But before I could hit the ground, a pair of strong hands grabbed my arm and I was saved from utter humiliation. A few people still snickered around me, but it was so much better than it could have been. I looked up to thank my savior and my throat totally dried up. Maybe it was just the effects of hero worship, but the phrase humuna, humuna, humuna comes to mind.

“Are you okay?” my knight in faded Abercrombie asked, releasing me.

I smoothed down the front of my T-shirt and tried not to look anyone directly in the eye. My face was burning red. “Bones intact, ego slightly bruised,” I said.

“I’ll have that step removed by the end of the day,” he joked.

“Thanks. You can do that?”

“I have powers beyond your understanding,” he replied, a mischievous glint in his bluer-than-blue eyes. “I’m Daniel Healy, by the way.”

Daniel Healy was yum. He was taller than me, but not too tall. Actually, the exact perfect height for slow dancing kind of tall. He had light brown hair with obviously natural blond highlights that matched the sun-bleached wisps on his tanned arms and legs. He was wearing long denim shorts, a faded, red, short-sleeved button-down with the first few buttons open, and a single shell on a black cord around his neck. And his smile? Whoa mama.

A few lines formed above Daniel Healy’s perfectly shaped nose. He looked a little bit disturbed. Unfortunately, I get that a lot. “And you are . . . ?” he asked.

Nice one, Gobrowski, I said to myself. I gave him my best self-deprecating, doofy-me laugh. “Annisa Gobrowski,” I said. “Don’t call me Annie or I can’t be responsible for my actions.”

My stomach dropped when I saw his shocked face. Misfire. Back home that usually got a laugh. Did people in Florida have trouble catching witty sarcasm? If so, I was in big trouble.

“I’ll remember that,” he said. “You new? Come on, I’ll show you where the office is.”

Somehow I made myself move down the unfamiliar hall with its unfamiliar smells and its unfamiliar faces. People watched me curiously, like I was some new, unclassified species. I was so nervous, I was sure my knees were going to go out any second.

All around me students lined the hallway, digging in their lockers, checking their hair in compact mirrors, passing a soccer ball back and forth across the floor. Everything seemed to blur together. Would any of these people end up being my friend? Did I have anything in common with any of them? What if this school was too cliquey and no one wanted someone new to, you know, clique with?

“So, where did you come from, anyway?” I asked Daniel as we rounded a corner. I needed conversation to distract me from my insecure thoughts.

“I thought I was supposed to ask you that,” he said. “Aren’t you the new girl?”

I laughed. “No, I mean, just now. When you saved me from a splat worse than death.”

“Oh, I followed you to school,” Daniel said, causing my heart to thump. “I’m not a stalker or anything. I just live down the block from you. We should walk together sometime.”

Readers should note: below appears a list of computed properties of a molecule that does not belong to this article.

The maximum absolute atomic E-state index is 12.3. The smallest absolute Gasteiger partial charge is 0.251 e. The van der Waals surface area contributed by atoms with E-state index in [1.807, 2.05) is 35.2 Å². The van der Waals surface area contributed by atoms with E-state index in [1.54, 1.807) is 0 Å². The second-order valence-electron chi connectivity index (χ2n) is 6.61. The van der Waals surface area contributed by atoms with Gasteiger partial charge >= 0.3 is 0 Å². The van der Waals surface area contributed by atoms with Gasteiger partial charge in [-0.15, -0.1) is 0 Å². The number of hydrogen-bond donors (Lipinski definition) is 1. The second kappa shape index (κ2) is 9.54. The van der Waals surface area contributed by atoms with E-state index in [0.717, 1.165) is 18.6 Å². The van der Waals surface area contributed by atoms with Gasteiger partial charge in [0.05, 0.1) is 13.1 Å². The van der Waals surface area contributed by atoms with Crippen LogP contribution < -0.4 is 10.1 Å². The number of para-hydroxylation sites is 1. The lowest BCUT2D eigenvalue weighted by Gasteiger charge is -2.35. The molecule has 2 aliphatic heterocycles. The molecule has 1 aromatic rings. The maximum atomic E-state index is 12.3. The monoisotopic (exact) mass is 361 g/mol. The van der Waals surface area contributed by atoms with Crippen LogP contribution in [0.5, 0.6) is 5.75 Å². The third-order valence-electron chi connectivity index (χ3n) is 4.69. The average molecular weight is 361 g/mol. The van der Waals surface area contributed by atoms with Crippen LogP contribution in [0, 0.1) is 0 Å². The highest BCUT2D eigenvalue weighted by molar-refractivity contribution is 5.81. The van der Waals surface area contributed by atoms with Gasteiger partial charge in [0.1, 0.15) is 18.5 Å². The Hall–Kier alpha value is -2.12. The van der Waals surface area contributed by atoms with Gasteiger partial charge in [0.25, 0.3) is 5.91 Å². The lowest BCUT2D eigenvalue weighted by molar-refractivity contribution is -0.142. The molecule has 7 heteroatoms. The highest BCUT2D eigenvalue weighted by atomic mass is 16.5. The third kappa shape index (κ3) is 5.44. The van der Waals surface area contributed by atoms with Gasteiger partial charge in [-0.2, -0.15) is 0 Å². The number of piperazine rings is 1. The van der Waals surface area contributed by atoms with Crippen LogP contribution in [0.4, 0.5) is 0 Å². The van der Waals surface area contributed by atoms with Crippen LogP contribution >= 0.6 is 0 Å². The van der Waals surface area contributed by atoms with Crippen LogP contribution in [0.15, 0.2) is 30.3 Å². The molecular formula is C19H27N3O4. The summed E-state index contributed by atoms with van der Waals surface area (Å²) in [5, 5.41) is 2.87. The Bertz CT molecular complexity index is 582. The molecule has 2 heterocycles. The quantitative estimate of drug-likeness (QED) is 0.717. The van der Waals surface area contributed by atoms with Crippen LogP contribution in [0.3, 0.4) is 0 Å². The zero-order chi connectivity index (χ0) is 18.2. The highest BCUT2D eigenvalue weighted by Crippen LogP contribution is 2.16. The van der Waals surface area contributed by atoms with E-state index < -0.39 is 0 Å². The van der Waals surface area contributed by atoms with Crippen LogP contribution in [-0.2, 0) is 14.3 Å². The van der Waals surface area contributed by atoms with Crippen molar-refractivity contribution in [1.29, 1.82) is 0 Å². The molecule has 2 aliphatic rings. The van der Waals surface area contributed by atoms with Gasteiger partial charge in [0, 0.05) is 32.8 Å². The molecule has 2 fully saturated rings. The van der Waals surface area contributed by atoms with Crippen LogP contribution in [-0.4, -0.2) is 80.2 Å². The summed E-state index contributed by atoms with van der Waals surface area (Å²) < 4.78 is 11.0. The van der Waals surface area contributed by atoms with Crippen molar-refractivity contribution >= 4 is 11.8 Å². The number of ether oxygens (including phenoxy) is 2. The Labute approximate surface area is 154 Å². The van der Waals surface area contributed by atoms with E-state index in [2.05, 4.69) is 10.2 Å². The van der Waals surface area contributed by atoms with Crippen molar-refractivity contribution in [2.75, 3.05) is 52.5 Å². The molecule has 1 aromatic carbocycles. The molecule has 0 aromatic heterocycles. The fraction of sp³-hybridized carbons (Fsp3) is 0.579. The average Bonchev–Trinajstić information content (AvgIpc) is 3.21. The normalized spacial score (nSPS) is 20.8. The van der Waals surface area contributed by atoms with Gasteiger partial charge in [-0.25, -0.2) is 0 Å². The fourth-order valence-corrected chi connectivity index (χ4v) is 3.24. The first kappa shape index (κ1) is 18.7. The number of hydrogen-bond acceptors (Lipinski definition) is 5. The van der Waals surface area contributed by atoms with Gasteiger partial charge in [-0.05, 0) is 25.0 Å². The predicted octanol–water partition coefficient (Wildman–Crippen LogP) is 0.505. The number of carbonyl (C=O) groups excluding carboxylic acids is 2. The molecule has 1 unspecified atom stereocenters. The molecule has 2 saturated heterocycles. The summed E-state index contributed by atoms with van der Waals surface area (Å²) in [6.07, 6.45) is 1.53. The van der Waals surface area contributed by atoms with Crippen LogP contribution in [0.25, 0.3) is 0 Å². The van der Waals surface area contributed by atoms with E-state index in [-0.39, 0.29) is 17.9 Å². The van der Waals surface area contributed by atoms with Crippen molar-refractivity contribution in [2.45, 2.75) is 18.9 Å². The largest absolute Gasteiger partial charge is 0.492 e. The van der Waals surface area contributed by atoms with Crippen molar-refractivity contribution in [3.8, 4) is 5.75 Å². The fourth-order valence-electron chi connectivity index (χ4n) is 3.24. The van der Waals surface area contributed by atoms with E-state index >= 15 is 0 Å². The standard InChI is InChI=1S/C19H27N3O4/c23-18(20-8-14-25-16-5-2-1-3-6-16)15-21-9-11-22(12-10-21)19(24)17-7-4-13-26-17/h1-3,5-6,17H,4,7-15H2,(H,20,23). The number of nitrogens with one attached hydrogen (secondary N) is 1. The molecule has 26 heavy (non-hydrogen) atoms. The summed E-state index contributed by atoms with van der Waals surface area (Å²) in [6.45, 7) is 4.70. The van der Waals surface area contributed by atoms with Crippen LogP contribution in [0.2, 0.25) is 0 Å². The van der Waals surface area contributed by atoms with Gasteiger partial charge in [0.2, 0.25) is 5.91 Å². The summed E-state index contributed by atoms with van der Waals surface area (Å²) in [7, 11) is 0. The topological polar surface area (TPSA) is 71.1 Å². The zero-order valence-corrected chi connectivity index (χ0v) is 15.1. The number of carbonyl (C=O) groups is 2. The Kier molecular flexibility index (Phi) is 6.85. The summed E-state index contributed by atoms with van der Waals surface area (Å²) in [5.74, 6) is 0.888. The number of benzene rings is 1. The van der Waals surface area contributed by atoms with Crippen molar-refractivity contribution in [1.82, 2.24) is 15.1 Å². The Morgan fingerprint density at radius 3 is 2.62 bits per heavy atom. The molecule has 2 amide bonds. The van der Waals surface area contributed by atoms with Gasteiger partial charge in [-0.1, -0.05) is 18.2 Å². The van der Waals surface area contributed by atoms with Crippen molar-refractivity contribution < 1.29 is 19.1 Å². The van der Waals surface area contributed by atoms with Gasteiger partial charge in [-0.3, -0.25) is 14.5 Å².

Smiling on the outside, I tried to remember if I’d done anything super embarrassing on the walk to school, like pick a wedgie or talk to myself. Oh, God! I had tried to three-pointer my banana peel into a garbage can by the bleachers and missed by a mile. Had he seen that?

“So where did you move here from?” Daniel asked.

“New Jersey.”

“Really? Did you ever see anyone from The Sopranos?”

Such a boy thing to ask.

“No. And there were no attempted whackings at my old school either,” I told him.

Daniel laughed. “Well, this is it,” he said, stopping in front of a glass door marked MAIN OFFICE. “Good luck, Annisa-not-Annie.”

I grinned. “Thank you so much,” I said, sounding a lot more breathless than usual.

“Hey, I know I wouldn’t want to walk the halls of a new school alone,” he said with a sympathetic grin. “Or, you know, trip through them.”

“Ha ha.”

Daniel started to back his way down the hall, somehow not stumbling over the skateboards, books and hundreds of feet in his path, all of which would have definitely sent me sprawling.

“See you later!” he added, giving me a wave.

I hope so, I thought with a smile. Maybe this new school thing wouldn’t be so bad.

“Excellent record, Ms. Gobrowski, just excellent. Excellent, excellent, excellent.”

I sat in the vinyl chair to the left of my new guidance counselor’s desk, my hands clasped tightly in my lap. He held the manila folder containing my permanent file up in front of his round face, shaking his head, but in a good way—like he was awed by my many B-plusses and occasional A’s. When he lowered the file to his lap, he grinned, his rosy red cheeks growing even rosier. He reminded me of an inflated Christmas elf or one of those lawn gnomes my grandmother has all over her yard in Chicago.

“Just excellent,” he said again, his eyes twinkling.

Ever hear a word so many times it starts to lose all meaning?

“Uh . . . thanks, Mr. . . .”

I trailed off, mortified. Already I couldn’t remember his name. “In-one-ear-out-the-other” should really be my nickname. That or “Miss Trips-a-Lot.”

“Cuccinello,” he said with a laugh. “Not to worry—it’s a tough one.”